The DSM-IV outlines five criteria for bulimia nervosa (APA, 1994).  One, there are recurrent episodes of binge eating.  Binge eating is defined as eating in a discrete period of time an amount of food that is definitely larger that most people would consume in a similar period of time.  The binge eating must also be characterized by a sense of lack of control over eating.  Two, there are recurrent inappropriate compensatory behaviors in order to prevent weight gain such as self-induced vomiting, the misuse of laxatives or diuretics, fasting, or excessive exercise.  Three, the binge eating and inappropriate compensatory behavior both occur, on average, at least twice a week for three months. Four, self-evaluation is unduly influenced by body shape and weight.  Five, the disturbance does not occur exclusively during episodes of anorexia nervosa.  There are two types of bulimia nervosa:  the purging type (the person regularly engages in self-induced vomiting or the misuse of laxatives or diuretics) and the nonpurging type (the person uses other compensatory strategies such as fasting or excessive exercise).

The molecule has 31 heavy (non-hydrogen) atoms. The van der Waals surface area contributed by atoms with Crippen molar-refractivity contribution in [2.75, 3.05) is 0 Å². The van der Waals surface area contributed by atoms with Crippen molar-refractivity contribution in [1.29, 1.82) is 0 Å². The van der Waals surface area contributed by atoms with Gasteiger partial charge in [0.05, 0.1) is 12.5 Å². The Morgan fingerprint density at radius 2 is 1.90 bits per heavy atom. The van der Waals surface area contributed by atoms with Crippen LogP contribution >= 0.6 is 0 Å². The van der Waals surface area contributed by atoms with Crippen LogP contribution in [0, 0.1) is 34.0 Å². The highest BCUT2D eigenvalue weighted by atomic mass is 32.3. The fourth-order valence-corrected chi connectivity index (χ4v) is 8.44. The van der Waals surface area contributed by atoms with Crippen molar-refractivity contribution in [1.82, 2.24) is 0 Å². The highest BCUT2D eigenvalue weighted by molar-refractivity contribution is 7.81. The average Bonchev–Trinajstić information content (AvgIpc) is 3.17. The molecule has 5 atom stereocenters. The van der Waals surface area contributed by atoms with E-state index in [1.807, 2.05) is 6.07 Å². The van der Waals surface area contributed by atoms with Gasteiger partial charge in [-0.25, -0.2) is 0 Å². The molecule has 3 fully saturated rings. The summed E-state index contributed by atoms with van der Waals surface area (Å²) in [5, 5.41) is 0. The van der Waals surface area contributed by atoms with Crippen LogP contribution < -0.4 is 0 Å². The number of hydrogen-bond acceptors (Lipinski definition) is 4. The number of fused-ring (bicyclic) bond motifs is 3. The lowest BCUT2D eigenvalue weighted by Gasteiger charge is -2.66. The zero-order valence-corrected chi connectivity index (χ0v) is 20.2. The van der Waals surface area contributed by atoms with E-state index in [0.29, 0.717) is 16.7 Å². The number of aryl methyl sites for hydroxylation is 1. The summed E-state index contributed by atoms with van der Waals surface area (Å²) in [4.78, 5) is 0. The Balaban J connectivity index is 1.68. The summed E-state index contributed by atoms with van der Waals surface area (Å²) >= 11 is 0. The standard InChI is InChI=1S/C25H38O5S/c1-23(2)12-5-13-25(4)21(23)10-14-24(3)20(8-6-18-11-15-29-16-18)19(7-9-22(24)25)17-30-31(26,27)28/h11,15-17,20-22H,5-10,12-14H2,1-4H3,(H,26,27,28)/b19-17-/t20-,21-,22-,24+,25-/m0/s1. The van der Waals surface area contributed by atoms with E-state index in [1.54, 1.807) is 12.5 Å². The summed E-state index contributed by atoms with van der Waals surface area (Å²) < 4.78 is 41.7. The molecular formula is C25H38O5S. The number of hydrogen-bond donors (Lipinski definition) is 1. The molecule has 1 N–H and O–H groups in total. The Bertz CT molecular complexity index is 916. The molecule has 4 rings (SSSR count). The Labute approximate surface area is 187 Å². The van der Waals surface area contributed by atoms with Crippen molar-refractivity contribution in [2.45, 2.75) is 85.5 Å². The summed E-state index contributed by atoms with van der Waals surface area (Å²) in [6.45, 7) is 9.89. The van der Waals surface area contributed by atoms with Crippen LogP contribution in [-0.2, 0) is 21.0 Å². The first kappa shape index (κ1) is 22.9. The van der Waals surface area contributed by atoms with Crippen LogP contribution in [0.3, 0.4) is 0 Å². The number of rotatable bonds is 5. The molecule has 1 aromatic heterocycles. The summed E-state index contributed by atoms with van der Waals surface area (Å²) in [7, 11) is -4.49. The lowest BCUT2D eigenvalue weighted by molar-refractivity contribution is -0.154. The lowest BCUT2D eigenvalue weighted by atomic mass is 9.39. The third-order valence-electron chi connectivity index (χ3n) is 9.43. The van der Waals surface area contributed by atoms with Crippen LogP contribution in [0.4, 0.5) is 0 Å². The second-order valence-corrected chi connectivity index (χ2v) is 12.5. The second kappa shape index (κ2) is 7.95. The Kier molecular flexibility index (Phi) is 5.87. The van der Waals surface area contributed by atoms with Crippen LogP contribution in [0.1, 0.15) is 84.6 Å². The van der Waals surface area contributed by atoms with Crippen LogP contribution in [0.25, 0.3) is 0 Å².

Anxiety is defined as ďa mood state characterized by marked negative affect and somatic symptoms of tension in which a person apprehensively anticipates future danger or misfortuneĒ (Durand & Barlow, 1997).  There are many disorders which fall under the heading anxiety disorders.  Generalized anxiety disorder is characterized by intense, uncontrollable, unfocused, chronic, and continuous worry that is distressing and unproductive, accompanied by physical symptoms of tenseness, irritability, and restlessness (Durand & Barlow, 1997).  Panic attacks are abrupt experiences of intense fear and discomfort accompanied by a number of physical symptoms such as dizziness (Durand & Barlow, 1997).  Panic attacks can occur with and without agoraphobia, which is anxiety about being in certain places or situations.  Specific phobias are irrational fears of specific objects or situations that interfere with everyday functioning (Durand & Barlow, 1997).  For example, some people have phobias about spiders or elevators.  A social phobia is long-lasting irrational fear of social or performance situations that is so extreme that the person will go to great lengths to avoid those situations (Durand & Barlow, 1997).  Posttraumatic stress disorder (PTSD) are emotional disorders that occur after traumatic events such as physical assault, rape, and auto accidents.  The victim often becomes numb and remains increasingly distressed, particularly when exposed to any reminders of the traumatic event.  (Durand & Barlow, 1997).  Finally,  obsessive-compulsive disorder involves unwanted, persistent, intrusive thoughts that require repetitive actions to suppress them (Durand & Barlow, 1997).